Oh, my word it’s so late. We didn’t even eat dinner until nearly eleven tonight, and then I washed dishes and now I’m doing some writing. Precious is still up. The household makes comments like, “I don’t know when that child will go to bed,” but they haven’t even tried putting her in it yet. I think the idea is that she is just supposed to keel over with exhaustion and they will say, “Oh, now she’s ready.” Ha!
After midnight. In my head I can hear Dave singing that song. Oh, how good it will be to see him!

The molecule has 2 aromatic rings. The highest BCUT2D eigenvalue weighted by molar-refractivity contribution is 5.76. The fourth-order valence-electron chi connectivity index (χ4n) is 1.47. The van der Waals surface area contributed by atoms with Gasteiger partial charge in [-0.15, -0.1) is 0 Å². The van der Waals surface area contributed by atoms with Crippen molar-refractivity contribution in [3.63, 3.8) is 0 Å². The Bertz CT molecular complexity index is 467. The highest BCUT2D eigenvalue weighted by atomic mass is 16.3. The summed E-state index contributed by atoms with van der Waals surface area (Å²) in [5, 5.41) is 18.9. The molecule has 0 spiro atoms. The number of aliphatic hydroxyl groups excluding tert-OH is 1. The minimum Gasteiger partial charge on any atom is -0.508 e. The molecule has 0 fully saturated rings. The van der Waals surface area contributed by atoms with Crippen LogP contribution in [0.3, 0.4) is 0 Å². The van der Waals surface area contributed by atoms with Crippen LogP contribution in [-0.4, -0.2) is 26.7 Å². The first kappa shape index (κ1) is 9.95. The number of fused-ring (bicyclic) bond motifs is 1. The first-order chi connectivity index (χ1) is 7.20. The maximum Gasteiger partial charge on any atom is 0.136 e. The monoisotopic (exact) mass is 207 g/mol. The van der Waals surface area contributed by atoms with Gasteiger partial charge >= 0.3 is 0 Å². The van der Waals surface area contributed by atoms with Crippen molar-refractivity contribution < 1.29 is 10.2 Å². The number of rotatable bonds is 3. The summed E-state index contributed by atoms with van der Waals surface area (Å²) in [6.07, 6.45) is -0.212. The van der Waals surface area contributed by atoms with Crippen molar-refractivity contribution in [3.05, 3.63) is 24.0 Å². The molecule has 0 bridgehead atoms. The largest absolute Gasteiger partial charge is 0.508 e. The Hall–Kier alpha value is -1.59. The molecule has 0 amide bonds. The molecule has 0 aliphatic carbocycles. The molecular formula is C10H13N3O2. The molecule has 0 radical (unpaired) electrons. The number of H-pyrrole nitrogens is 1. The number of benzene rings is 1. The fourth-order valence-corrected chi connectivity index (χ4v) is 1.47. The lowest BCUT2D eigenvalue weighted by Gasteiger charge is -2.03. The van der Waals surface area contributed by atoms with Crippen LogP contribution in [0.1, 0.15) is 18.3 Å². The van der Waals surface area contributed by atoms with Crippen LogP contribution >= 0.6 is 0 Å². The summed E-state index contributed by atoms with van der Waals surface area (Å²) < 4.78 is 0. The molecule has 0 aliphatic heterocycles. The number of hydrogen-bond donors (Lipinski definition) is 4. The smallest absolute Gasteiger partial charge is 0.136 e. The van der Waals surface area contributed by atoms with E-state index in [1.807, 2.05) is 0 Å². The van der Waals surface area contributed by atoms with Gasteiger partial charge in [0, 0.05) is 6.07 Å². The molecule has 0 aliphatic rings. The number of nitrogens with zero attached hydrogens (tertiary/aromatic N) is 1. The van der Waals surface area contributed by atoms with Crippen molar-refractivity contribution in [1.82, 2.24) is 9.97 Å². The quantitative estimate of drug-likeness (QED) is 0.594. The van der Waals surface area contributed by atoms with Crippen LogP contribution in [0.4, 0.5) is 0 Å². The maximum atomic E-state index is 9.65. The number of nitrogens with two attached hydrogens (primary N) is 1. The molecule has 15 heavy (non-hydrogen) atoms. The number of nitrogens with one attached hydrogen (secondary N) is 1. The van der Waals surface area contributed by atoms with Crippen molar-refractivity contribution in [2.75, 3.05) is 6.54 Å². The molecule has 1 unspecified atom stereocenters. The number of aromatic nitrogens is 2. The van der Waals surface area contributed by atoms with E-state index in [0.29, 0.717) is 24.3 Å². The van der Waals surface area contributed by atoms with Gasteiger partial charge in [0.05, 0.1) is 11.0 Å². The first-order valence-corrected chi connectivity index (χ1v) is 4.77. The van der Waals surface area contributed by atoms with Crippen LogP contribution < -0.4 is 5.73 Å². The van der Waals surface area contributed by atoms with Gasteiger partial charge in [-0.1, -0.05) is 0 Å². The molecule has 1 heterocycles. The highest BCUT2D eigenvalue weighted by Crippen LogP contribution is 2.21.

You know, at times I read back over this and I think, “My word, Jen, were you being dramatic or what? What was the big deal?” My sister’s visit helped me with that perspective. When you think about the hardest things the Lord could take you through, a month away from your husband and kids in a foreign country somehow pales in comparison. But it was how my heart felt at that time, and possibly will again, if the passport process drags on or the visa interview turns into an investigation. Part of it, too, in those early days before she came, was the tension I felt in the house. Florence was not doing well for a time in there, and I assumed, since I can’t understand so much of the language being spoken, that a lot of that strange feeling in the air was due to my presence. Knowing that it’s not so, that they really aren’t stressed about my being here at all, or at least not much, helps a lot. I can just go with the flow. I can say, when all the work is done, “Hey, I’m heading off to work on the computer,” and not worry too much about their thinking I’m being antisocial—I’ve been social all day, and that gives me some down time.